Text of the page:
From a practical perspective, if you’re taking a photo on the street and you ask for a release first, you’re probably not going to get the photo you wanted. Generally speaking, people that aren’t use to working in front of the camera may not behave naturally if you ask for the release first. Just remember that if they don’t give the release, you probably won’t be able to sell the photo.
Where do I get a copy of a model release to use as a template?
The internet is full of model releases. By using your favorite search engine and searching for “Model Releases” you can easily find one that is right for you. If you are planning to become a serious free-lance, stock photographer, you may want to consult with an attorney to make sure the release you’re using fits your situation and complies with the laws in your area. It’s always better to be safe than sorry in this situation.
How do I apply all the rules in a practical manner?
Here’s where a huge dose of common sense comes in handy. The following are a few images I’ve taken with a short commentary regarding the situation and my thoughts about a model release.
I was out doing some street photography when I took this image. These two people, who I assumed were mother and daughter, sitting on the bench on the sidewalk juxtaposed against the image on the music store window caught my eye. Okay, no problem taking the picture – see last week’s article on Photography and the Law – I was on a public sidewalk as were they. However, because I took the photo, moved on and didn’t request they sign a release, I can’t ever sell the image even if someone wanted to use it.
This is more street photography. I was interested in the two older gentlemen engaged in conversation. When they saw I was taking their photograph, they turned and faced the camera and posed – not what caught my eye in the first place and I asked them to go back to what they were doing. After I took four or five images, I went over and talked with them for about thirty minutes. I never expected to use the image for anything but the class I was taking and didn’t ask for a release, but the camera opened the door for a great conversation.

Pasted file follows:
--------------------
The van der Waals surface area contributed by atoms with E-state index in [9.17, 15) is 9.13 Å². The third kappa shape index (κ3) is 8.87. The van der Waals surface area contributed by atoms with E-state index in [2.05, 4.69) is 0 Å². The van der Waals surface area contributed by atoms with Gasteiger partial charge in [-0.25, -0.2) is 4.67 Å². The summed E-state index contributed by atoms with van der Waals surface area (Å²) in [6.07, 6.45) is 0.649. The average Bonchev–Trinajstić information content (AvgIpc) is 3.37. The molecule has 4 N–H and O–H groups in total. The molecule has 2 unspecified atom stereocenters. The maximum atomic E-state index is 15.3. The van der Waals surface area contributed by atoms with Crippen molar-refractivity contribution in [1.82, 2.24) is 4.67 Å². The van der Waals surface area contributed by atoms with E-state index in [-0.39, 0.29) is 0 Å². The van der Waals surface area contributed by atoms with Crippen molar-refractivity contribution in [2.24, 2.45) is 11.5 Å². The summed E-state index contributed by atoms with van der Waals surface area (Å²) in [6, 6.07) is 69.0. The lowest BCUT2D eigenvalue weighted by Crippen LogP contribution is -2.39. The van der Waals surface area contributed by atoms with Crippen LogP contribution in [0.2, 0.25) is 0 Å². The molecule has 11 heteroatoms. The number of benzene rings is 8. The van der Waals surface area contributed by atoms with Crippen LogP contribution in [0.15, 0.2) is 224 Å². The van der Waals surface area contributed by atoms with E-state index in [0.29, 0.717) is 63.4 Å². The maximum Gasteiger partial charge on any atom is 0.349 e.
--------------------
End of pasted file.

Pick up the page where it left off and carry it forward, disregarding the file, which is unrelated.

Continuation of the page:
Here, it was obvious that I was taking this woman’s photo and because I was quite close to her and essentially “putting the camera in her face,” I asked permission before I took any photos. Common sense and courtesy was rewarded with an “of course” and a very interesting conversation. It’s important to remember that even if you’re not planning to ever sell the photo, there are times when it really is common courtesy to ask permission before you take the photo. If they say no, then it’s always best to respect their wishes and just move on.
This is one of my favorites and I’ve used it in an article before. I did not get a model release from her. However, because I know her, I could always go back and request one. I did give her compensation in the form of electronic copies of the images which was part of the agreement between us for her to allow me to take the photos in a studio setting.
In none of these instances did I get a model release. Without having them, I can’t ever sell the images. If you think you might someday want to sell some of your images, then it’s always better to be safe than sorry and get the release.
Good luck and good shooting.
Photo Credits: All photos Steve Russell on Flickr.